Ah, we did happen to come across a patchwork shop ... in fact I’ve never seen so many fabric and quilting shops as on
our drive today. Luckily for John we only went into one ... and I didn’t spend too much!!
Anyway, we followed the Wellington road and then cut off in a westerly direction across what looked to be a mountainous shortcut. It was mountainous ... very. What we hadn’t realised was that the road would be narrow enough for our van and little else, or that the road would twist and turn like a curly wurly - I think we did the whole road at about 15 kph and my heart jumped every time we met an oncoming vehicle! However, the scenery was absolutely spectacular, and it was easy to see why this was one of the film locations used for the Lord of the Rings - but sorry Jacqui, no idea what scenes (you’d probably know better than me!!)
We then got on the main road, which stunned us by being as windy as the road we’d just left, but luckily a little wider. I was amazed that it had the same speed limit, 100 kph, as straight, flat motorways. John was getting a little hot under the collar as the petrol light was on and we were
just climbing higher and higher across mountains with no sign of anywhere to pull over. Luckily he managed to coast down into Featherston before the fumes gave out! I had a great chat with the petrol attendant, who insisted on filling our van up for us (first time that’s happened!), - he was telling me that his great granddad had been shipped to NZ from India to fight in the Maori wars in the mid-1800s, on the ship over there was an outbreak of flu and the whole ship was quarantined and no-one was allowed to leave the ship until 60 days after the last death. John said he couldn’t believe all the customers stacking up behind us and the chap just kept chatting!! (I think I helped!)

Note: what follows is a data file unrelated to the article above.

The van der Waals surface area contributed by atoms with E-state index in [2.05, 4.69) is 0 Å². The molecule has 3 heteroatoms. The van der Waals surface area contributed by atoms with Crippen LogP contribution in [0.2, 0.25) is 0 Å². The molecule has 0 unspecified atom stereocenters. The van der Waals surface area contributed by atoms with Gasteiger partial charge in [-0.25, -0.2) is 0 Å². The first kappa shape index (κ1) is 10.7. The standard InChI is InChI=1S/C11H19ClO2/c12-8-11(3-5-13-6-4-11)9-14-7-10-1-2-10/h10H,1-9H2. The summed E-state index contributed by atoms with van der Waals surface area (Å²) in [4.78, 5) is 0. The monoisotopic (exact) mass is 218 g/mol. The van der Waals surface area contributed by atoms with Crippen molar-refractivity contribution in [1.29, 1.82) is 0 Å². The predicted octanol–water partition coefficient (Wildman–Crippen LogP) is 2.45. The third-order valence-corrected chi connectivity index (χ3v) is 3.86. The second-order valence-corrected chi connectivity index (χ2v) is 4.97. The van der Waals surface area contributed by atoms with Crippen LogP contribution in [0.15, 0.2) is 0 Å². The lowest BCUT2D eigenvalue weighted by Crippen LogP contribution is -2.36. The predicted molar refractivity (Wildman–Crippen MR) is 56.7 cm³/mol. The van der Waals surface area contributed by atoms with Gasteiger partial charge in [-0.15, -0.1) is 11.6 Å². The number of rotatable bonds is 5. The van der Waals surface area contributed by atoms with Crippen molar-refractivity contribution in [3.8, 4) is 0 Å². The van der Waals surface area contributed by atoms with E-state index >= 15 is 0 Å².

We went off to see some vintage cars that John had spied further down the road - lovely to see as always, and all by a maker called Alvis. And then it was off to find the DOC site I’d found for the night - supposedly 38 klicks from where we were ... maybe it was, but the journey seemed to take forever, but here we are now, on the coast
right by the beach, and the only people on the site - maybe it was the sign saying ‘recommended for 4wd only’ that put them off ... by the time we got there, we decided we’d make it ... and now we know our van can ford streams! The uneven pitches however gave rise to the traditional clutch burning ceremony - reversing the van onto two large stones certainly levelled things out but the resulting noxious smell didn’t half linger!
John has been out on the beach with the camera and he brought back some lovely shells and driftwood ... don’t ask what we’re going to do with them (but we hope you admire them when you visit us at home!!).